Part of the problem is, when I look back upon 2016, I don't really think about specific games at all. Instead, my mind conjures little moments and individual scenes from about half a dozen titles. I think about the mesmerising gears of Dishonored 2's clockwork mansion. I think about wandering the detritus-strewn streets of Mankind Divided's Golem City. I think about the little puff of confetti that accompanies the opening of any ride on Planet Coaster. I think about how I killed a man in Hitman by moving some pencils around on his desk. I think about Trico's feathers.

2016 for me, was all about the little details. And I don't think this is accidental. This year has seen a marked shift in the priorities of developers.

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Dishonored 2's New Game Plus Mode is due next week, in beta today on PC

Dishonored 2's highly requested New Game Plus mode is now in beta for PC and will arrive on all platforms Monday, 19th December.

This will allow players to begin a second campaign carrying over their powers and upgrades from the first. Better yet, you can select a different character for a subsequent playthrough and thus have access to both Emily and Corvo's unique skills.

You'll keep all of your Bonecharm Traits and Runes can be reassigned, should you want to re-spec your character in this encore adventure.

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FeatureDishonored 2 and the infuriating pursuit of perfection

What does it mean when video games ask us to be faultless?

For all its alluring, intricate world-building (those misty whisky tumblers, the squeaking bench clamps, the crackling electric cables, the perfect uniforms), and distinguished design, there's a part of my brain that recoils when presented with a game like Dishonored 2. It may indeed be possible to enter Karnaca as a kind of aristocratic Rambo, clattering through doors and windows without restraint, head thrown back in deafening laughter while you fire a pair of muskets into the enemy throng. But I can only ever play as a benevolent creeper, clinging to shadows, choking out guards with a whispered "sorry", before gently laying their limp bodies on a nearby banquette, and, of course, stopping to save my progress every few feet. Being spotted in a game like Dishonored 2 is, for me, a fate equal to death: it forces me to load my game in order to maintain the façade of a perfectly clean score sheet.

Why I think big console game sales are down

FeatureWhy I think big console game sales are down

Money and excitement. Well, a lack of.

Here's what's clear: big console game sales are down. Titanfall 2, Watch Dogs 2, Call of Duty: Infinite Warfare, Dishonored 2 and more all failed to even match the sales of their predecessors at launch. People I've spoken to in the UK retail business are in panic mode. The PS4 has been a huge success. Xbox One is doing well. What's going on?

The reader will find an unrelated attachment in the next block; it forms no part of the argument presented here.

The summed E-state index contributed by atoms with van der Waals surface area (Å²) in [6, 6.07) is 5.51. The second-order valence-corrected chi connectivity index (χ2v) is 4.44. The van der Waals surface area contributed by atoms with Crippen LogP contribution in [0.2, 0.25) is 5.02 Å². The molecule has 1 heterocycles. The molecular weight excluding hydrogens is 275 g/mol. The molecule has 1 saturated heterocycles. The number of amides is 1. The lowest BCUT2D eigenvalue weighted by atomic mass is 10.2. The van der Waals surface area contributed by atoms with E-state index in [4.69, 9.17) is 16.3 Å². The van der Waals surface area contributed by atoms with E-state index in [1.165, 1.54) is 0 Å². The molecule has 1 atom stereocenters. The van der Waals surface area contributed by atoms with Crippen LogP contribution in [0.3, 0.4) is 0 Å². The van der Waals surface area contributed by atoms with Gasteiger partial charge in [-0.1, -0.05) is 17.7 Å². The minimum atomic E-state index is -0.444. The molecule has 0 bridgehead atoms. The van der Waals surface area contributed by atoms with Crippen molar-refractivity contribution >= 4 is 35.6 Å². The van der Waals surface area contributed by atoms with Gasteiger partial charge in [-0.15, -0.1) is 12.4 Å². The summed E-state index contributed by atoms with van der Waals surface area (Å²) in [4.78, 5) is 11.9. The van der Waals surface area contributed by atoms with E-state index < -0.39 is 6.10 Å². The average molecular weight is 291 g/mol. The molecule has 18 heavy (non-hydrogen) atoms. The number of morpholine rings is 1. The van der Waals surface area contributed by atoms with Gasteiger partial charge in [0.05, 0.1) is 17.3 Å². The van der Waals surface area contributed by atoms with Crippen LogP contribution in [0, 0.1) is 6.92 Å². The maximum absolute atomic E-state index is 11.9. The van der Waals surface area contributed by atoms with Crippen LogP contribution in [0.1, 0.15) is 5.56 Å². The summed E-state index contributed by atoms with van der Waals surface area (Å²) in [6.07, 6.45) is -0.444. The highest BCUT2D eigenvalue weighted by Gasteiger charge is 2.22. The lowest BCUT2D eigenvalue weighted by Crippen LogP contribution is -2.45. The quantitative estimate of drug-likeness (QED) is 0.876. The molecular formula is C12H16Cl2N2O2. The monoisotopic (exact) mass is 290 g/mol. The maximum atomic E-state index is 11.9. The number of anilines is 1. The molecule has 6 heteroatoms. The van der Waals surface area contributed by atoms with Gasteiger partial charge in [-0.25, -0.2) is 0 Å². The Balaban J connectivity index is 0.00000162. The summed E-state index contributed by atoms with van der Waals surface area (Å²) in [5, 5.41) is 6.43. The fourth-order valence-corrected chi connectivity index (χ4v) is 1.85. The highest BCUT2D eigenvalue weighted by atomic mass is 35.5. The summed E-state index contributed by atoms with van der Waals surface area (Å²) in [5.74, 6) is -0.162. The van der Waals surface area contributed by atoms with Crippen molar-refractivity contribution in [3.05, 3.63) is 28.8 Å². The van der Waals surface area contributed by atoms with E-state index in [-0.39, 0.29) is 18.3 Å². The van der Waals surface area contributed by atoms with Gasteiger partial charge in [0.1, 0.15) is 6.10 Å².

I've seen plenty of theories, some better than others. Writing on Eurogamer's sister site,, Rob Fahey puts forward one of the better ones: that the rise of digital means fewer physical game sales are in people's hands to trade-in. Certainly in the UK, which has a huge pre-owned video game market, that makes a lot of sense.

Fahey also suggests more and more games are designed to keep us playing week after week and, as a result, we're not interested in playing as many new games. Think Destiny or Minecraft or FIFA. Again, I agree this plays a part. I played Destiny for pretty much two years solid, tuning in each week to the detriment of trying out new games.

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Dishonored 2 is not short on things for you to read as you slink about the place. Just as unconscious guards get stuffed into bins and back alleys, Karnaca is stuffed with letters, notices, diaries and edicts to peruse when you aren't knifing an unsuspecting guard in the spleen. These random texts even, as I was surprised to discover during the game's third mission, contain the occasional recipe.

Face-Off: Dishonored 2

Digital FoundryFace-Off: Dishonored 2

A sub-par PC port takes on Xbox One, PS4 and PS4 Pro.

We can't kick off a Dishonored 2 platform comparison without first discussing just how remarkably poor the PC version is. We're not going to dwell too much on this because the backlash against the product is already intense enough, but let's put it this way - we've tested the title with an overclocked Core i7 4790K paired with Titan X Pascal and remarkably, it has trouble hitting 60fps at 1080p. Clearly, a fundamental re-evaluation of the PC version is required beyond the brace of patches seen so far. It's stunning to think that this title actually shares technological underpinnings with Doom 2016 - a title that runs maxed-out at over 100fps at 4K on the same hardware. Things do seem to be improving (the first patch could see the same Titan-powered system trough out at 38fps in full HD resolution) but the product had no business shipping in that state.

Of course, the fact is that there's no game-changing improvement in the PC version's visual make-up - it's the usual array of additional refinements to image quality, but that said, taken together, they do make a difference. You can operate at higher resolutions, ramp up shadow and ambient occlusion quality, while texture quality gets a bump - aided and abetted by far superior streaming. That's most likely down to hardware though - an SSD really should be part and parcel of any modern gaming PC.

Provided that Arkane can get the PC version into shape, it should prove to be the definitive release, but as things stand, we're a long way from that and the console versions are looking pretty good. The scalability of idTech makes its way into Dishonored 2's Void engine, meaning that the major difference between all console builds is - inevitably - resolution.